You try to keep the paper the parcel as you reach for a roll of sticky tape.

You get your sticky tape stuck to your fingers and your clothes,

As soon as pull it off one part gets stuck to another part – it gets stuck everywhere but on your parcel.

You get more and more stuck up until finally your knees are stuck, and your arms are stuck, every part of you is stuck and you hobble off.

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Posted in Mime, Mime for all ages, Mime for children, Mime for kids, Occupational mime

Occupational Mime

How do we represent occupational mime correctly?

To present a correct representation of the occupation. In order to do occupational mime correctly we need to convey

  • The size of the objects
  • The weight of the objects
  • The shape of the objects
  • The resistance of the objects
  • How we use the objects.

How do we achieve all of the above?

  • We must imagine the action, weight, shape ans feel of an object.
  • We must observe the people around us carefully. Watch how they move and recreate how they do it.
  • We must be aware of our bodies and how they move.

Occupational Mime Exercises:

  • Lift a real chair then recreate the size, weight, shape and resistance as you lift an imaginary chair.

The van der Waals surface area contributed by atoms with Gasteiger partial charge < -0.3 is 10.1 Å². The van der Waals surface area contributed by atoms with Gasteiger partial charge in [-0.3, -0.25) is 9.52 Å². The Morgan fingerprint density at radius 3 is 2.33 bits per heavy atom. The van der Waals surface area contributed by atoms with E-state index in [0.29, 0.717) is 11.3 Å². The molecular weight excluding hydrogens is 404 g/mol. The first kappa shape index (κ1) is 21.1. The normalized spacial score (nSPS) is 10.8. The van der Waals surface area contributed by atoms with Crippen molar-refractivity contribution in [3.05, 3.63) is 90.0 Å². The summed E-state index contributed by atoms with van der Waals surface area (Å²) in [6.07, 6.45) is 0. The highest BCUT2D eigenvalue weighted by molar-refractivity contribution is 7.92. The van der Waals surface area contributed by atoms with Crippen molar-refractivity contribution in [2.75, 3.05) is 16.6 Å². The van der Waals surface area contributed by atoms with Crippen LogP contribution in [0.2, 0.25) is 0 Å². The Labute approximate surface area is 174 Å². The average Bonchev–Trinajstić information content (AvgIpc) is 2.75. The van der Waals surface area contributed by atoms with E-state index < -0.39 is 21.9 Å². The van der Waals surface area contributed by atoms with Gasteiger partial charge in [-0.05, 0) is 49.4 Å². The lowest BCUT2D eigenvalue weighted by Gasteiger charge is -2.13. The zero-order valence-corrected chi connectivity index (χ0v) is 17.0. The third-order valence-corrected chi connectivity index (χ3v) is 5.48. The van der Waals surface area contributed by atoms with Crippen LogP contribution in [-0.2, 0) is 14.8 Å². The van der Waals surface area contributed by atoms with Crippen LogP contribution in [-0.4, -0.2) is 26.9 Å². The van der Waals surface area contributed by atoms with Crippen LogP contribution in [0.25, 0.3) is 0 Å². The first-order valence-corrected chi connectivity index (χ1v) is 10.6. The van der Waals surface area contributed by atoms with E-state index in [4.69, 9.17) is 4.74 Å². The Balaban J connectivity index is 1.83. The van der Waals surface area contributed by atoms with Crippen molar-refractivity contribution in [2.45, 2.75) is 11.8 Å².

• Move the real chair, then move the imaginary chair.
  • Handle different materials (rough, smooth, silk). This will help with recreate textures in mime.
  • Lift a real box then lift an imaginary box. Lift the imaginary box and put it down and lift it from the same place. Let it have the same size, weigh and resistance.
  • Lift a real glass. Lift an imaginary glass and put it down and lift it from the same place. Let it have the same size, weigh and resistance.
  • Open the lid of a box. Open an imaginary box. What’s the angle of the lid. How does it open?

When you are  performing mime you must have clear and slow movements.

Things to try:

  • Open a door
  • Enter a room
  • Turn around and close the door.
  • Go pass a table
  • There is a box on a shelf. Take it off.
  • Put it on the table
  • Open it the box and take out a telescope
  • Extend the telescope
  • Put it to your eye
  • Put it down
  • Put it in the box (same place as before.)
  • Lift the box back on the shelf.

Mime workshops for all ages